ADB Confirms Receipt of Latest Request From Railway Families

The Asian Development Bank (ADB) has received a complaint from 22 Cambodians who say the lender is falling short in its efforts to fix the mistakes it has made in planning and carrying out its ongoing rehabilitation of the country’s dilapidated railway tracks.

The families submitted their request to the bank’s compliance review panel in Manila this week and ADB Cambodia director Eric Sidgwick acknowledged receipt on Tuesday evening.

“In the complaint, the households request resettlement assistance and compliance review. More information is being sought from the complainants, in line with ADB policy, so their concerns can be fully and independently assessed,” he said in an email.

The panel now has several weeks to decide whether the complaint falls within its mandate and if it is eligible for a review.

The ADB declined to comment on the complaints themselves.

Following an earlier complaint from some of the roughly 1,000 families already evicted to make way for the project, the compliance review panel in early 2014 conceded that the ADB’s mistakes had pushed many of them deeper into debt at far-away, ill-equipped resettlement sites. The bank was left in breach of its own policy that families affected by its projects not be left worse off than before, and soon put together an action plan to set things right.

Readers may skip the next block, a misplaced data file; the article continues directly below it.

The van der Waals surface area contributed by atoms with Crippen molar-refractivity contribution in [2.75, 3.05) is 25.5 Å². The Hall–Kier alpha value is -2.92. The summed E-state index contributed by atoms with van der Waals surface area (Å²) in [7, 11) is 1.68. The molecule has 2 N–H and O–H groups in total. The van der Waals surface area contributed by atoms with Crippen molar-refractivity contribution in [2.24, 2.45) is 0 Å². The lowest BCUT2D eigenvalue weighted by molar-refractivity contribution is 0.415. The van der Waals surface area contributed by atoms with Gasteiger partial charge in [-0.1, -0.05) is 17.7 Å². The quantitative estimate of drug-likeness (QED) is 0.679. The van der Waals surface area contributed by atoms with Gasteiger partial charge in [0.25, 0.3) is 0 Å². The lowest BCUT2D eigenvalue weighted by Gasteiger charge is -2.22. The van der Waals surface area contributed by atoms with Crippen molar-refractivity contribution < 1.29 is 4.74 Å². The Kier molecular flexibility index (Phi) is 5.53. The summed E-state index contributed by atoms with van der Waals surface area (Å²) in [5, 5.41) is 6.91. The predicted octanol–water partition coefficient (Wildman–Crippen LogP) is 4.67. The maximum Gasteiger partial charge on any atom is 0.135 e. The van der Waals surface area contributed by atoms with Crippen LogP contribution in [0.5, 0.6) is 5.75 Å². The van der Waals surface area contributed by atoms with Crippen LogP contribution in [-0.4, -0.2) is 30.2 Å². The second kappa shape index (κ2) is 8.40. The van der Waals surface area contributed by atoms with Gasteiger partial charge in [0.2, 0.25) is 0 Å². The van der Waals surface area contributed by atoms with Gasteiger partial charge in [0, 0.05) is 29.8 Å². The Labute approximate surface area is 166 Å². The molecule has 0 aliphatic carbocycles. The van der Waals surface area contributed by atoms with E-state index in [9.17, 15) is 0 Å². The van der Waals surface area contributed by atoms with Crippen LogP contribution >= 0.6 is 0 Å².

The 22 people who filed the new complaint say the plan is not working. They say they are either still facing eviction, or have already lost pieces of their property that lay within the tracks’ new right-of-way.

Among their demands is an improved system for filing complaints about their compensation for land lost and a chance to lodge appeals against the compensation they have been offered. They are asking for more and better infrastructure at the resettlement sites—including clinics, schools and wells—and an additional plan to fix the shortcomings of the current one.

Nov Sreyda, one of the 22 complainants, said the government, which is officially in charge of the railway project, is urging her to leave her home in Phnom Penh’s Russei Keo district for the Trapaing Anhchanh resettlement site on the outskirts of the city in exchange for $1,600. She is holding out for $8,000 and a new plot of land much closer to where she lives now.

“They want me to move to another location, but Trapaing Anhchanh is too far away and there is no way to do business there to make a better life,” she said. “I’m scared to relocate because it will be hard to do business there. There are no factories, no schools.”

Ms. Sreyda said the ordeal had made her lose faith in the ADB.

“Before, I thought the ADB would give me good compensation,” she said. “But I think they stay quiet now and are conspiring with the government not to increase our compensation.”

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